We currently see a number of strange things when we look at the cache statistics in HAC in our production system (multi-tenant system with 3 slave and 1 master tenant, 4 cluster nodes with 3 of them serving normal requests and 1 for cronjobs, HMC and cockpits).
Looking at the cache statistics on one normal instance, I can see that the cache is full and I see a fairly high number of evictions in the query cache (some hundreds per second), same for the number of misses and fetches. Yet, when I enable JDBC logging on the instance, I see much less queries in the log (around 20 per second), which I can't understand, especially since queries that do not use the cache (e.g. direct JDBC queries done by Hybris) are also counted in that number. How could a fetch not result in a log file line?
How does Hybris behave in a multi-tenant environment regarding JDBC logging anyway? When I enable JDBC logging in one tenant's HAC, are all queries of all tenants logged into the log file or only the ones done by the tenant? The log file also has no indication which tenant ran the query (there is a column with the value "master", but that is the name of the data source), so I cannot see the source tenant of the query.
When collection a number of queries via JDBC logging for a short time period (e.g. 2 minutes), I can see that quite a number of queries are executed several times (e.g. media/mediacontainer queries) with exactly the same placeholder values (e.g. some queries were executed 9 times during that time, and they are for sure FlexibleSearch queries). How is that possible? Such queries should be served by the cache. I cannot believe that the queries have been evicted all the time in between so they would need to be rerun.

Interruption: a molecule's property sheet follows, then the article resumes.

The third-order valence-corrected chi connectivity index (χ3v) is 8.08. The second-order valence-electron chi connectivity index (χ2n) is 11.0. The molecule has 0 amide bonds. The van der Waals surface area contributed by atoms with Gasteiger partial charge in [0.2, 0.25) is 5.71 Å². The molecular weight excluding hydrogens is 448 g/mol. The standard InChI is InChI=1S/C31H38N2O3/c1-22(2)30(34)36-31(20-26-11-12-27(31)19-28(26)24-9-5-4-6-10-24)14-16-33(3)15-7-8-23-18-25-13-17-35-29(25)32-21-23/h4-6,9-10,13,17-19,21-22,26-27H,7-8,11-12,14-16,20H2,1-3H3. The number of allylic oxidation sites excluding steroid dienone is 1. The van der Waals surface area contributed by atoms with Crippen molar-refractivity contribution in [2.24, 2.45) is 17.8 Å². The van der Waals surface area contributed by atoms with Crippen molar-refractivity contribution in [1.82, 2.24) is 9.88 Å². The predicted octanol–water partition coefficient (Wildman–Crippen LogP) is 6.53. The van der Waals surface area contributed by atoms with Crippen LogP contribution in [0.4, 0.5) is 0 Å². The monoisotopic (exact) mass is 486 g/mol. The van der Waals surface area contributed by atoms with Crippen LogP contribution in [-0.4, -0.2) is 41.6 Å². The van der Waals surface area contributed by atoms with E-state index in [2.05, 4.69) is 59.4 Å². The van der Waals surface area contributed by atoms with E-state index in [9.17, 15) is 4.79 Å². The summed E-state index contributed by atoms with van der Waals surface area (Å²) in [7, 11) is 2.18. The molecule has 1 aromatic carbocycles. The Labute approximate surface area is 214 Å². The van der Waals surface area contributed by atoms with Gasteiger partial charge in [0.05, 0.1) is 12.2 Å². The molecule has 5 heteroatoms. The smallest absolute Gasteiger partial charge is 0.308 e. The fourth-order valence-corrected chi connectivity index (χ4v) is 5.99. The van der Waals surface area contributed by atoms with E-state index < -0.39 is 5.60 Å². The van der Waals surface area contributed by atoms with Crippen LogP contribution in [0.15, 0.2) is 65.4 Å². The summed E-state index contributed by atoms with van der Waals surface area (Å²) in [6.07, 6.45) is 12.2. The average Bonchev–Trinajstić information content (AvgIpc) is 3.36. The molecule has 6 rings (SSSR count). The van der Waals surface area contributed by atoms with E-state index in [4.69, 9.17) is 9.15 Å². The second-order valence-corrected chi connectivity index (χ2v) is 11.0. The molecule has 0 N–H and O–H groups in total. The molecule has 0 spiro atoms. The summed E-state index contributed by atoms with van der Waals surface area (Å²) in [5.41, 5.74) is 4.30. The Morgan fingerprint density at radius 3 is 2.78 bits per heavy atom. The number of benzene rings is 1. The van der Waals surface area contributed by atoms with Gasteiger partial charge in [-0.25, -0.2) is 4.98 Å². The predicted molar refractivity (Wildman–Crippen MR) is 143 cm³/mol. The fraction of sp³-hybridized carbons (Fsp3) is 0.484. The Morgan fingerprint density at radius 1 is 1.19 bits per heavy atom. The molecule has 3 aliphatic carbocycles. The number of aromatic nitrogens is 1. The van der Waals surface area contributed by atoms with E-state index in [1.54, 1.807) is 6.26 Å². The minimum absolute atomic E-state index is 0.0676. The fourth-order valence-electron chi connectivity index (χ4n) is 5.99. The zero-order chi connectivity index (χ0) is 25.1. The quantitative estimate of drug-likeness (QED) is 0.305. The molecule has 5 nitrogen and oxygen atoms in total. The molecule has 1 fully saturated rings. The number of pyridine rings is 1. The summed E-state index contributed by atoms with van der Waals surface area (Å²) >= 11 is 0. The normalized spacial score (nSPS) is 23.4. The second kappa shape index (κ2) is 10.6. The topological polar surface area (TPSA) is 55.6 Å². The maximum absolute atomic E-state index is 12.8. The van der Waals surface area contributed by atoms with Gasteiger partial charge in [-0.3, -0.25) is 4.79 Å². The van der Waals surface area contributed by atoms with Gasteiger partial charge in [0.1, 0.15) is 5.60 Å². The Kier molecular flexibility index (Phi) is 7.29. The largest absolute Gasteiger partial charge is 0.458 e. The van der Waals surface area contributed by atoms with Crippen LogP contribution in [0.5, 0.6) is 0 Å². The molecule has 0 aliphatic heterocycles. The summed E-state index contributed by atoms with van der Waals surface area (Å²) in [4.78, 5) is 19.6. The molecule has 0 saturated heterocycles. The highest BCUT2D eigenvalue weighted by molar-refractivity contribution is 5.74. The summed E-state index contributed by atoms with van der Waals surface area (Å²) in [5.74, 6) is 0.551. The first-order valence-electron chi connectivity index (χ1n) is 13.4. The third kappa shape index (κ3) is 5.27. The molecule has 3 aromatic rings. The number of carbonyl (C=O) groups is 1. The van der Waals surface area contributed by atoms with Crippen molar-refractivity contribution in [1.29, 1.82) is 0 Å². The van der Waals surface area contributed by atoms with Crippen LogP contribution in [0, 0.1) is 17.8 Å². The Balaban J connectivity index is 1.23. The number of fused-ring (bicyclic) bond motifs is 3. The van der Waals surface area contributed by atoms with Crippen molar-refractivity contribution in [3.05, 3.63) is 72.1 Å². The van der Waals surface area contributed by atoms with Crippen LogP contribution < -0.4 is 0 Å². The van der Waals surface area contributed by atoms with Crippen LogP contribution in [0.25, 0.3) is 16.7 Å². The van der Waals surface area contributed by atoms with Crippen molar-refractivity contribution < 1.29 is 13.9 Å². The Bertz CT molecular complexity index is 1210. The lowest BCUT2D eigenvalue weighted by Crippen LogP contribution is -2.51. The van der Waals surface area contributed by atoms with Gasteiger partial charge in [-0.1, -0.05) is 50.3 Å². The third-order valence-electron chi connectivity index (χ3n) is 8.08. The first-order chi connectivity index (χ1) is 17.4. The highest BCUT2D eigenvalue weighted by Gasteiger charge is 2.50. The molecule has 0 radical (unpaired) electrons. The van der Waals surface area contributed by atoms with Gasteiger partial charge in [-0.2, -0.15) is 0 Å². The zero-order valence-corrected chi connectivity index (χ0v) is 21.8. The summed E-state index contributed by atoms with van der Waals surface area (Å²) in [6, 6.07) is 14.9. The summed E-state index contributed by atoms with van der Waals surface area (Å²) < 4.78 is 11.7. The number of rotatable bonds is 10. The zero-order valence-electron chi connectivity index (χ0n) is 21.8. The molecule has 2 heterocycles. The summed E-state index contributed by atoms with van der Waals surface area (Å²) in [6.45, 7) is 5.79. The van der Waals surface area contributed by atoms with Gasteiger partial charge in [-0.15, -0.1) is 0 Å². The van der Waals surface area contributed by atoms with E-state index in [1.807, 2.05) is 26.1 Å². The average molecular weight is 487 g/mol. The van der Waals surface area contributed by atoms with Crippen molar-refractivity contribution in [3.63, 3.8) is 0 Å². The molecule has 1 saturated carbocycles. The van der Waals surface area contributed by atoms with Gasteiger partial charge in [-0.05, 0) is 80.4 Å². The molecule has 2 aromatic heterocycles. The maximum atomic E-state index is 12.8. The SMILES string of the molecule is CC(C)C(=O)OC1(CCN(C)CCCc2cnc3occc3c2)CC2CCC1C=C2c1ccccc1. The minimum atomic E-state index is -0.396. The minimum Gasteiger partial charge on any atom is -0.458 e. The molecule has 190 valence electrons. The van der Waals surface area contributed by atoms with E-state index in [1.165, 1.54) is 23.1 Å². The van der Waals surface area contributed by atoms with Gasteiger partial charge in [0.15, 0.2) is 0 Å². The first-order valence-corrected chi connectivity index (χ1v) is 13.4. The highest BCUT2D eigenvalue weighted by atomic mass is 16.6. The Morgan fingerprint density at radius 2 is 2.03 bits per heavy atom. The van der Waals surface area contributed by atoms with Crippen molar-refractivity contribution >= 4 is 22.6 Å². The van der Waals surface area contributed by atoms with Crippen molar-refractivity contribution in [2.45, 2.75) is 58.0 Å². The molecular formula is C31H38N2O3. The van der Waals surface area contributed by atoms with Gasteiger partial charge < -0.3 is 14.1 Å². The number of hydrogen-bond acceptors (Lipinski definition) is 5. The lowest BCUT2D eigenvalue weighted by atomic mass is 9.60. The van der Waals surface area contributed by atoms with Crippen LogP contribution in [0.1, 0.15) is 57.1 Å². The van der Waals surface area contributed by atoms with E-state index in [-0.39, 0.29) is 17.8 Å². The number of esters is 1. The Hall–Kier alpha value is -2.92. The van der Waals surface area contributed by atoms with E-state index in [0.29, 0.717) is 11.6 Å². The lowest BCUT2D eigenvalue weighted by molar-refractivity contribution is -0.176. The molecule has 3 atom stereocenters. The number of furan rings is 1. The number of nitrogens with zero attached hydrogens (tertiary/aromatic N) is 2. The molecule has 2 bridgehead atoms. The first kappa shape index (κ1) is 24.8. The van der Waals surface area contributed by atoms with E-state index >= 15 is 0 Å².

Is each query (with placeholder replacement and other parameters like stnd end window) really unique in the cache or are (maybe for performance reasons) several versions of the queries, e.g. of different points in time, stored? I've dumped the whole query cache into a file and was surprised to find loads of query duplicates in there, which makes me question if the caching really works correctly.
Our query cache seems to grow endlessly. I have tried increasing it by a certain factor; it takes longer to fill it, but then still the number of misses per second seems to be the same afterwards. Using JDBC logging I have verified that almost all of the queries performed should be cachable (they don't contain timestamps, for example), but somehow they are not. I know that certain ootb queries are not cachable, of course (e.g. queries for incremental Solr indexing, cronjob scheduler queries, etc.), but those only make up a very tiny fraction of the queries. Why are they not cached but run over and over? I must be missing something.
I see that the number of query cache invalidations is way too low (a couple of thousands right now), while we have billion of hits for the query cache and 2.2 million item invalidations. This sounds completely off to me. I would expect each item invalidation (item creation, item modification, item removal) to account for an invalidation that invalidates all queries that make use of the item type (and I would assume that every invalidated query would count in that number separately). But then the figure for invalidations should be much much higher (much higher than the number of item invalidations). Most of the data is read-only, of course, but a lot of item types (carts, cart entries, orders, order entries, stock levels, ...) change all the time. What is happening here? Again, what am I missing?